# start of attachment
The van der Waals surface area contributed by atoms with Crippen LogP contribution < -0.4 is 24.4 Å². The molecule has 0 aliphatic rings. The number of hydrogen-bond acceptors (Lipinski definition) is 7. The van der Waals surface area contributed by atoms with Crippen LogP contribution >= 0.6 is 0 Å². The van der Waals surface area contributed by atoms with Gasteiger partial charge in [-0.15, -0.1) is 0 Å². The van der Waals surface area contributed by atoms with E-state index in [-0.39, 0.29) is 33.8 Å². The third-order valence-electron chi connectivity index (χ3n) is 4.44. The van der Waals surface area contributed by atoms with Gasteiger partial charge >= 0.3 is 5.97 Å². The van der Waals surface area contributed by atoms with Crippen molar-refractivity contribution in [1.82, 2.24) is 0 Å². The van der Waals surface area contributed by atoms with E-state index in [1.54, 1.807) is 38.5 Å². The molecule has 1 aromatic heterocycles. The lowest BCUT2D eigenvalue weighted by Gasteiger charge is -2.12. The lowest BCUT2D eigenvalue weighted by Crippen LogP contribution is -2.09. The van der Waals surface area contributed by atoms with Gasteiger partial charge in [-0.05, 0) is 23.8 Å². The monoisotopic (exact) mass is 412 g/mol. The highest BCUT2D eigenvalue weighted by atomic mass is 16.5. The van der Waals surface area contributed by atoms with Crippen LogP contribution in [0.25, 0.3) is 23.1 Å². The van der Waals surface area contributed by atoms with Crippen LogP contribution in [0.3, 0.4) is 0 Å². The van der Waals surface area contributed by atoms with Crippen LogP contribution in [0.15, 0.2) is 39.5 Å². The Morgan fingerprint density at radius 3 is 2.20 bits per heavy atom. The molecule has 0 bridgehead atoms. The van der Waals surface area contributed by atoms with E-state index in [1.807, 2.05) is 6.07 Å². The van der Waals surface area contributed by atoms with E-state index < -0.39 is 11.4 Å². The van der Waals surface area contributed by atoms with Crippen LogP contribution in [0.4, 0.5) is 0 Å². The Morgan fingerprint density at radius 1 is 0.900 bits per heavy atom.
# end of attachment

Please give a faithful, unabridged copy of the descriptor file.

The van der Waals surface area contributed by atoms with Crippen LogP contribution < -0.4 is 24.4 Å². The molecule has 0 aliphatic rings. The number of hydrogen-bond acceptors (Lipinski definition) is 7. The van der Waals surface area contributed by atoms with Crippen LogP contribution >= 0.6 is 0 Å². The van der Waals surface area contributed by atoms with Gasteiger partial charge in [-0.15, -0.1) is 0 Å². The van der Waals surface area contributed by atoms with E-state index in [-0.39, 0.29) is 33.8 Å². The third-order valence-electron chi connectivity index (χ3n) is 4.44. The van der Waals surface area contributed by atoms with Gasteiger partial charge >= 0.3 is 5.97 Å². The van der Waals surface area contributed by atoms with Crippen molar-refractivity contribution in [1.82, 2.24) is 0 Å². The van der Waals surface area contributed by atoms with E-state index in [1.54, 1.807) is 38.5 Å². The molecule has 1 aromatic heterocycles. The lowest BCUT2D eigenvalue weighted by Gasteiger charge is -2.12. The lowest BCUT2D eigenvalue weighted by Crippen LogP contribution is -2.09. The van der Waals surface area contributed by atoms with Gasteiger partial charge in [-0.05, 0) is 23.8 Å². The monoisotopic (exact) mass is 412 g/mol. The highest BCUT2D eigenvalue weighted by atomic mass is 16.5. The van der Waals surface area contributed by atoms with Crippen LogP contribution in [0.25, 0.3) is 23.1 Å². The van der Waals surface area contributed by atoms with Crippen LogP contribution in [0.3, 0.4) is 0 Å². The van der Waals surface area contributed by atoms with Crippen LogP contribution in [0.15, 0.2) is 39.5 Å². The Morgan fingerprint density at radius 3 is 2.20 bits per heavy atom. The molecule has 0 bridgehead atoms. The van der Waals surface area contributed by atoms with E-state index in [1.807, 2.05) is 6.07 Å². The van der Waals surface area contributed by atoms with E-state index < -0.39 is 11.4 Å². The van der Waals surface area contributed by atoms with Crippen LogP contribution in [0.4, 0.5) is 0 Å². The Morgan fingerprint density at radius 1 is 0.900 bits per heavy atom.